As the 2017 General Election candidates – many of whom are standing for this first time – intensify their campaigns for election, Rosalynd Southern and Kingsley Purdam explain the importance of effective communication with the electorate for building political support.
- Communication skills and an ability to connect with the electorate are key attributes for politicians and are integral to ensuring that our political representatives are accountable.
- The 2017 review of political engagement by the Hansard Society has highlighted how few people in the UK feel they can have an influence over national decision making.
- MPs undertake their roles in different ways and do not have a defined job description. Research has highlighted how the electorate wants MPs to be predominantly focused on constituency issues.
Our research has involved a test of the responsiveness and engagement levels of election candidates in marginal constituencies. At the last two elections an email was sent to the candidates in the first week of the campaign from a hypothetical voter. The voter requested information on the candidate’s and party’s policies. Such a covert methodology is vital in order to gain a real insight into how politicians are communicating in practice. It is notable that one MP has called for politicians to be subject to greater scrutiny including mystery-shopping checks as part of quality assurance measures.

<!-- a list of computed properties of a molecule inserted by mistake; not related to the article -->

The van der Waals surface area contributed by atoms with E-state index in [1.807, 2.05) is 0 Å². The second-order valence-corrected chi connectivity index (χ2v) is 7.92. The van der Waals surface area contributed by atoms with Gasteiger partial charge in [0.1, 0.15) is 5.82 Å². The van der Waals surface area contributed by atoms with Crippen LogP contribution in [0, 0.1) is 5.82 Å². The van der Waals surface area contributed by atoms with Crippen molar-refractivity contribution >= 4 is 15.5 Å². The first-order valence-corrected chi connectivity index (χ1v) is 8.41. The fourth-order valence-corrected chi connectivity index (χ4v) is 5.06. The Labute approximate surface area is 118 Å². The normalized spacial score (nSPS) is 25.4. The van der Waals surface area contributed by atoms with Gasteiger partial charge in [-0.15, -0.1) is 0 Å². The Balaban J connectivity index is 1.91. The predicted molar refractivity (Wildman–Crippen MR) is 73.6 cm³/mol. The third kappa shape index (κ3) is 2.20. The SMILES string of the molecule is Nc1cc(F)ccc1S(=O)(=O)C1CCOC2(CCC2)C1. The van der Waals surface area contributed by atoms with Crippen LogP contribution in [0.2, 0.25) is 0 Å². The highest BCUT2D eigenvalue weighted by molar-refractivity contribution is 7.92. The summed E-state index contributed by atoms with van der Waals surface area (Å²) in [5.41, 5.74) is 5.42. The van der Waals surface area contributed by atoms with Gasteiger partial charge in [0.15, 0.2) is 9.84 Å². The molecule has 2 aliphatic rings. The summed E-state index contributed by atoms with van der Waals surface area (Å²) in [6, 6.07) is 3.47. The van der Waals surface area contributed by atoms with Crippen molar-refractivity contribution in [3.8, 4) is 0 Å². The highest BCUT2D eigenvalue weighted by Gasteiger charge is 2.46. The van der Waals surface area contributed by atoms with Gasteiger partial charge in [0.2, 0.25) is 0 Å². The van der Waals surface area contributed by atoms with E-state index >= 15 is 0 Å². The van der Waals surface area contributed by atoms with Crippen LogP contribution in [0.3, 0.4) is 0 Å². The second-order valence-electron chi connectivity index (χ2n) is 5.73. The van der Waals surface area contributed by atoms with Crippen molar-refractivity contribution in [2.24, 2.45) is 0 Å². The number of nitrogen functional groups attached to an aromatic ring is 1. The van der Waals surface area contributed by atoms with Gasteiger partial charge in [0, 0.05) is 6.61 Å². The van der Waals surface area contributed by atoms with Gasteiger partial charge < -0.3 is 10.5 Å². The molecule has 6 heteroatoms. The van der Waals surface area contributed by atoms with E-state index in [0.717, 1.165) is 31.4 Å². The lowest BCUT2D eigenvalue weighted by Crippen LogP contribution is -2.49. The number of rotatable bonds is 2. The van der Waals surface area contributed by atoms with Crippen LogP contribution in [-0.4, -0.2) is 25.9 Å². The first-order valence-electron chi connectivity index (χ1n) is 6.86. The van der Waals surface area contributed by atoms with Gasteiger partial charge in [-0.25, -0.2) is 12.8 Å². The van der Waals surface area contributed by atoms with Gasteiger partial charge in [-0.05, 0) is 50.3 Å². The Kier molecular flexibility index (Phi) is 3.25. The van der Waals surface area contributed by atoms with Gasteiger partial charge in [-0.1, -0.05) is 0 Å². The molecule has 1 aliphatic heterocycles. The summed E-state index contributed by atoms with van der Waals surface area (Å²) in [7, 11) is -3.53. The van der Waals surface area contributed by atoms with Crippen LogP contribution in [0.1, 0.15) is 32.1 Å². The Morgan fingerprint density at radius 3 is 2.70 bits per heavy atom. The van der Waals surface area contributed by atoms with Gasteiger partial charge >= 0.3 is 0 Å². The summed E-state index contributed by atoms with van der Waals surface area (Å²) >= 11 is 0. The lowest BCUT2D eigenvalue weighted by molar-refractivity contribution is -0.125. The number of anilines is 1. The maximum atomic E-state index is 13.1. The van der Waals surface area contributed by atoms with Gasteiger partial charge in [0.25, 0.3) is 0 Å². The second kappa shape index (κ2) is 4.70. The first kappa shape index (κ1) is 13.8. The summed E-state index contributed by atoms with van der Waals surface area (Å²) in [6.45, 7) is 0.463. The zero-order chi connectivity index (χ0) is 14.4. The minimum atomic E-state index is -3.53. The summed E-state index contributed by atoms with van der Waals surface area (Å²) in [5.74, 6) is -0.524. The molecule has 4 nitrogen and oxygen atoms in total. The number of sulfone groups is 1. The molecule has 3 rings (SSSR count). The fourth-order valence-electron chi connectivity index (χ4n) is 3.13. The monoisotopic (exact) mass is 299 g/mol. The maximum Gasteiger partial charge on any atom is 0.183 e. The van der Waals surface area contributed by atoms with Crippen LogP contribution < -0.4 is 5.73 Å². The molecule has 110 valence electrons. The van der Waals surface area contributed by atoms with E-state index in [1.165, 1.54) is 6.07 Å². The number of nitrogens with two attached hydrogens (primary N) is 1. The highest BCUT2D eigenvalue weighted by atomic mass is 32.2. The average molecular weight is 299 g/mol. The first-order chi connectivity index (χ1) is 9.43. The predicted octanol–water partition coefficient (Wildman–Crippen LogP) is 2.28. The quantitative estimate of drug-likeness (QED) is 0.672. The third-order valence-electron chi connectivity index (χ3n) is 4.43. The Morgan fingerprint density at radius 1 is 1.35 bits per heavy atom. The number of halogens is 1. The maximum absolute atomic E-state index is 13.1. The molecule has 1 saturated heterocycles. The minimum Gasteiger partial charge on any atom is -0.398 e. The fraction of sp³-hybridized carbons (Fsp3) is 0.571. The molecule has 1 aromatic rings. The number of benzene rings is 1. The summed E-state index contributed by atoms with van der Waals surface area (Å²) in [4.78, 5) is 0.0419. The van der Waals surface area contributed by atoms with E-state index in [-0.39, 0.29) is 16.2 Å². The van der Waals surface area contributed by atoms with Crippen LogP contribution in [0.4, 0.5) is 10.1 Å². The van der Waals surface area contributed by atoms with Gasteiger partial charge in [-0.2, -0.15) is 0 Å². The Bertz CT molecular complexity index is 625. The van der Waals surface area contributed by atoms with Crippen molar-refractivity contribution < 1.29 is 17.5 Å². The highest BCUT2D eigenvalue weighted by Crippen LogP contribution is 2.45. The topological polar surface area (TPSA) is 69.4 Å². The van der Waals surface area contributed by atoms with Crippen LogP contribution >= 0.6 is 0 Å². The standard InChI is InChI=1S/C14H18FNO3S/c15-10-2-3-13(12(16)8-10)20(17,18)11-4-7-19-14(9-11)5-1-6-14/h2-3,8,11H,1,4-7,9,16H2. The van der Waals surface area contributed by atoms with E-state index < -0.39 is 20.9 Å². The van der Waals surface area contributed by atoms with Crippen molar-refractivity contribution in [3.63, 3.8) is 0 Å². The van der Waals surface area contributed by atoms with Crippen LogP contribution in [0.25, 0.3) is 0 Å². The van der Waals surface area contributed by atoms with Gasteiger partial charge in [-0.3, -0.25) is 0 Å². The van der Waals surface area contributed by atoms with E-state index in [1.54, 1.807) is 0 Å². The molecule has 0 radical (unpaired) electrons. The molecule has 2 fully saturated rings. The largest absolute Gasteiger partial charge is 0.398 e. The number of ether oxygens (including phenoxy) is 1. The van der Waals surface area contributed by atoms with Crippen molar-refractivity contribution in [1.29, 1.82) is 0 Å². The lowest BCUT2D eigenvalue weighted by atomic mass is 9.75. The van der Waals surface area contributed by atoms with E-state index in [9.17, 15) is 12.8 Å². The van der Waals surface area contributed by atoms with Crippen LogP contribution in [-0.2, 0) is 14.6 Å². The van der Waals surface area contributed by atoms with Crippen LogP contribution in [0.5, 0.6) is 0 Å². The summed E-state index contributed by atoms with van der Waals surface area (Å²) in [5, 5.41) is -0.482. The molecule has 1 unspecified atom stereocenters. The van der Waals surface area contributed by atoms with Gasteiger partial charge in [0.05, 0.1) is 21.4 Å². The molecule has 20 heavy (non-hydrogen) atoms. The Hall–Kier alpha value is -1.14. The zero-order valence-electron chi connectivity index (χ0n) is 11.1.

During the 2010 election campaign, from a sample of 775 electoral candidates, we found that 82% had some form of email address that could be identified or had an online contact form. In total our hypothetical voter received 373 email responses (49%).
Ninety per cent of candidates who sent a reply did so addressing the voter by name. This represents a high level of personalisation. Some candidates referred to their own personal lives and experiences, expressing empathy. A timely response was also important. One in three replies were received the same day. Most candidates who replied did so within three days. However, just 4% of candidates had set up an auto-response system to acknowledge emails. Very few follow up emails were received from the candidates, suggesting that the voter’s details and political concerns had not been added to the candidates’ campaign databases or linked to a communications strategy.
A textual analysis of the replies suggested that only 27% of candidates provided a directly relevant answer to the question asked by the voter; however, a further 42% of responses contained information that was at least related to the question posed. Labour Party candidates were most likely to provide a directly relevant answer. Candidates from smaller political parties, including UKIP and the BNP, were much less likely to give a direct answer.
At the last UK election in 2015 from a sample of 862 electoral candidates almost all of the electoral candidates in the sample had an active email address. 53% of candidates replied to the hypothetical voter’s question. Of these responses 32% were directly relevant answers to the question, 51% were related answers. 53% of candidates offered further contact for the voter, either over email or by phone or via a face-to-face meeting.
Substantial engagement, but lower than expectations